Beijing is the most comprehensive pending ban on trading in cryptocurrencies and mining in a major economy, forcing cryptocurrency exchanges and service providers to cut ties with customers in mainland China. As China’s powerful regulators step up a crackdown on cryptocurrencies, a blanket ban on cryptocurrencies and mining has hit Bitcoin and other major rivals, putting pressure on crypto equities. Shares in a number of Chinese crypto companies plunged as the ban closed loopholes created by previous regulatory actions against the sector.

In May, China – financial institutions and payment companies were banned from providing services related to cryptocurrency transactions May after issuing similar bans in 2013 and 2017. The repeated bans underscored the challenges of closing loopholes found in bitcoin transactions, but banks and payment companies said they supported the work. Many Chinese cryptocurrency exchanges were shut down in 2017 or moved overseas after the government banned such platforms from converting legal tender to cryptocurrencies and vice versa.

Many Chinese cryptocurrency exchanges closed or moved abroad in 2017 after China, once the world’s largest bitcoin trading and mining hub, prohibited such platforms from converting legal tender into cryptocurrency and vice versa. In May this year, China’s State Council promised to ban bitcoin trading and mining. Despite the crackdown, there are other types of Chinese crypto companies that have withdrawn from China in recent months, says Flex Yang, founder, and CEO of Babel Finance, adding that the impact of recent policies is limited.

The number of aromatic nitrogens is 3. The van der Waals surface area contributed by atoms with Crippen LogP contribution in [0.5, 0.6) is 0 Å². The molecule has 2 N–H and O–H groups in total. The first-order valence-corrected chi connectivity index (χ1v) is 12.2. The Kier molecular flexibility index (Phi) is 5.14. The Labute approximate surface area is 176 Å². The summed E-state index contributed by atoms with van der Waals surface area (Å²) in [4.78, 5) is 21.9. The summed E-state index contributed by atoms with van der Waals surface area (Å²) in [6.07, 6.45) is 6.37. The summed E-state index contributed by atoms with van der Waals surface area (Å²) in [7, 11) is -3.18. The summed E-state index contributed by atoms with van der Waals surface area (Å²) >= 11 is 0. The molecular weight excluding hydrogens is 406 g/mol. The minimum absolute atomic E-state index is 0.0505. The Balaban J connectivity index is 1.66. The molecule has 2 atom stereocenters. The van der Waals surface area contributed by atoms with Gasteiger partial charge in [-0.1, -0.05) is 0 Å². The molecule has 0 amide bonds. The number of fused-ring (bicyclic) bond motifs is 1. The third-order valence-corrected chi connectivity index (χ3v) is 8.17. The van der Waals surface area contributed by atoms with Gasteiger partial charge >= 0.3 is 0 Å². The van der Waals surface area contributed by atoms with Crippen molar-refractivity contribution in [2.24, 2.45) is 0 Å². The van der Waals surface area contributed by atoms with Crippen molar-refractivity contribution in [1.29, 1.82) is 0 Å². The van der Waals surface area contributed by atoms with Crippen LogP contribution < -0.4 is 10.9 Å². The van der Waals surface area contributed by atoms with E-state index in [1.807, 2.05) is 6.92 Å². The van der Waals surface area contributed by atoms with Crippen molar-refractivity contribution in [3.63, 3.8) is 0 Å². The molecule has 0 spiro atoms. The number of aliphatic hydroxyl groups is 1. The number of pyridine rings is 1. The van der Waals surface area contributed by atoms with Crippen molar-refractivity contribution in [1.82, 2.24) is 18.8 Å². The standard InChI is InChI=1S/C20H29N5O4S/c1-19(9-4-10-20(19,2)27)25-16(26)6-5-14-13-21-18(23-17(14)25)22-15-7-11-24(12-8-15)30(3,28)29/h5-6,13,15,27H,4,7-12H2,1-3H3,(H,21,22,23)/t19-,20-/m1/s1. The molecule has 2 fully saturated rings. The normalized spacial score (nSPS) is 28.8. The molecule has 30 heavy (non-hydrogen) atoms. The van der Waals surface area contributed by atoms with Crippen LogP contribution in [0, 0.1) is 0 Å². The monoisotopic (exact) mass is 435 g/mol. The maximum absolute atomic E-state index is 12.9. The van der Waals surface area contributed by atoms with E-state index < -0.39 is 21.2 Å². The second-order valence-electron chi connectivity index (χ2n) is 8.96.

China’s central bank on Friday renewed its tough stance on bitcoin, calling activity in the digital currency illegal and promising to crack down on the market. The Peoples Bank of China stated in a Q & A on its website that trading, order matching, token issuance, and derivatives in virtual currencies are prohibited services. In May this year, China’s State Council vowed to ban bitcoin trading and mining.

The crypto-raid comes as China’s property developers face a cash crunch that threatens to infect the rest of the economy. Real estate accounts for a third of China’s gross domestic product, and developers have heavily borrowed to ride the wave. The announcement follows an earlier message from the Chinese Communist Party banning cryptocurrencies and warning financial institutions not to engage in such transactions.

China will step up its crackdown on cryptocurrencies in 2021. Chinese officials have warned their people to stay away from digital asset markets, a crackdown on mining in China, and on foreign exchange exchanges in China. In 2021, China will step up its crackdown on cryptocurrencies by banning them in some provinces and restricting them in others.

On 27 August, Yin Youping, the deputy director of the PBOC (Financial Consumer Rights Protection Bureau) of the Peoples Bank of China (PBOC) called the cryptocurrency “speculative assets” and warned people to protect their pockets.